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Computer assisted STEMI ECG interpretation

Question Type:
Diagnostic
Full Question:
Among adult patients with suspected STEMI outside of a hospital (P), does the use of computer-assisted ECG interpretation  (P), does does the use of computer-assisted ECG interpretation   (I), compared with compared with physician ECG interpretation and/or clinical diagnosis of STEMI  (C), change identify STEMI on an ECG with acceptable rates of false negatives to allow earlier identification and false positives minimizing unnecessary angiography (O)?
Consensus on Science:
For the important outcomes of FP and FN, we have identified very-low-quality evidence (downgraded for risk of bias, inconsistency, and imprecision) from 2 cohort studies(Clark 2010, 1696-1702; Bhalla 2013, 211-216) enrolling 1112 patients/ECGs of FP for STEMI recognition ranging from 0% to 8.7% (assuming STEMI prevalence of 5% [highest expected FP results]) and FN ranging from 4.4% to 8.4% (assuming STEMI prevalence of 20% [highest expected FN results]). Note that sensitivity ranged from 0.58 to 0.78, and specificity ranged from 0.91 to 1. For the important outcome of FP/all positive results, we identified very-low-quality evidence (downgraded for risk of bias, inconsistency, and imprecision) from 6 observational studies(van't Hof 2006, 1255; Brown 2008, 158-161; Youngquist 2008, 784-787; de Champlain 2014, 94-105; Squire 2014, 1-8) enrolling 1949 ECGs of FP/all positive results for STEMI recognition ranging from 0% to 42.9%.
Treatment Recommendation:
We suggest computer-assisted ECG interpretation can be used as an adjunct* to recognize STEMI, given the high specificity of the computer algorithms evaluated (weak recommendation, very-low-quality evidence). We suggest computer-assisted ECG interpretation not be used alone to rule out STEMI, because of the poor sensitivity and thus the considerable risk for FN results of the computer algorithms evaluated (weak recommendation, very-low-quality evidence). *The computer-assisted ECG interpretation can be used as an adjunct or in conjunction with the interpretation of a physician or other trained professional. In this way, recognition of STEMI by the computer interpretation can be verified by individual interpretation, and lack of recognition by the computer would not be used solely to rule out STEMI. Values, Preferences, and Task Force Insights In making this recommendation, we put a higher value on minimizing treatment delays of patients with STEMI over possible wasted resources resulting from FP system activation. Recognition of STEMI on ECG may achieve highest accuracy if computer-assisted interpretation is implemented as an adjunct to on-site healthcare provider interpretation in the context of strong initial education programs, quality assurance programs, and ongoing oversight. As was pointed out in the public comments, it is difficult to perform head-to-head comparisons or combine data from these studies, because they have used different proprietary computer interpretation algorithms and different gold standards. It is likely that different algorithms perform differently. Computer interpretation algorithms can be updated periodically, which may change their effectiveness, making previous studies less relevant unless the algorithm and version are the same as is used in your setting. Last, some of the algorithms can now be adjusted to favor either lower FP results or lower FN results, depending on the needs or how it is used. Therefore, in choosing to use such a computer algorithm as an adjunct, careful consideration of the individual algorithm’s reported performance and evaluation of this in your own setting are key. The use of computer ECG interpretation did not yield equally effective performances across the various systems of care where it has been used with observed sensitivities ranging from 0.58 to 0.78 and specificity ranging from 0.91 to 1. This may be due to the algorithm performance (different performance with different types of STEMI), but it may also be related to the quality of obtained ECG and the level of training and individual expertise in acquiring the ECG. It is possible that the performance characteristics of a computer algorithm are different in controlled, in-hospital settings in stable patients compared with prehospital settings. Therefore, each system of care has to evaluate performance of any specific algorithm in the particular context where the algorithm is used. Diagnostic performance should always be considered in conjunction with local STEMI prevalence, because very high or low prevalence rates may lead to unacceptable FP and/or FN rates despite sensitivity and specificity rates that may seem satisfactory as stand-alone values. This approach may give important clues as to whether this method fits best in comparison with other existing options of ECG interpretation such as transmission of ECG for interpretation by an experienced provider.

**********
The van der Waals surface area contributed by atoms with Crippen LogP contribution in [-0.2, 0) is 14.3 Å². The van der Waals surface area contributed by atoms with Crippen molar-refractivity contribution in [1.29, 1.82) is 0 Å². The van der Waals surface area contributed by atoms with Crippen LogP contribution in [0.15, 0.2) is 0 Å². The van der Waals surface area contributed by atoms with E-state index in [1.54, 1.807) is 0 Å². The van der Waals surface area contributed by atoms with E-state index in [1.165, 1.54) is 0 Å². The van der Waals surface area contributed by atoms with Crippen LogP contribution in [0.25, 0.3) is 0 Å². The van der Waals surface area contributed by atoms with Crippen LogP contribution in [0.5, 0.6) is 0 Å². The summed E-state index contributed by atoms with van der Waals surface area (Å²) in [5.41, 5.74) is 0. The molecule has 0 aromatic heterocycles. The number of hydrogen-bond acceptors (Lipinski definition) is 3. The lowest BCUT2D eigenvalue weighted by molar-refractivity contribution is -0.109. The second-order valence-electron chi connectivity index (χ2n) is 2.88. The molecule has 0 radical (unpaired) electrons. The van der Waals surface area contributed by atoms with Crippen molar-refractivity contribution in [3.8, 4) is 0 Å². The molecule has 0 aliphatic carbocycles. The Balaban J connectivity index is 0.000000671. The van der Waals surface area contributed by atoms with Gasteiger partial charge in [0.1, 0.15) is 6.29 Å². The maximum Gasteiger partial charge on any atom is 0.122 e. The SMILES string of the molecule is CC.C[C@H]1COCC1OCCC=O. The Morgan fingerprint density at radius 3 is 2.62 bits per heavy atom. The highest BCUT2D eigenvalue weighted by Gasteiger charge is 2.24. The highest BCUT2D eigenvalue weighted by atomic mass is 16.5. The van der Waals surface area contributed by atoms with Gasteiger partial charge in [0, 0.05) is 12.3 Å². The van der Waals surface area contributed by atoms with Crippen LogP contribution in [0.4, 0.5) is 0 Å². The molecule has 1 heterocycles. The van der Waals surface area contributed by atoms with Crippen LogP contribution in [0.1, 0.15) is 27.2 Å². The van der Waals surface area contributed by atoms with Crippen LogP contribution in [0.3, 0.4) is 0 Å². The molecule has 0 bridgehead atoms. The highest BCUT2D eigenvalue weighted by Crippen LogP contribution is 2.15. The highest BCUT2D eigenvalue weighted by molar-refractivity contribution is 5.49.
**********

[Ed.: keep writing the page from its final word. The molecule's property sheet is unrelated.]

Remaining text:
CoSTR Attachments:
ACS 559 GRADE_CoSTR_n.docx    
Data bias computer int CK1_n.xlsx    

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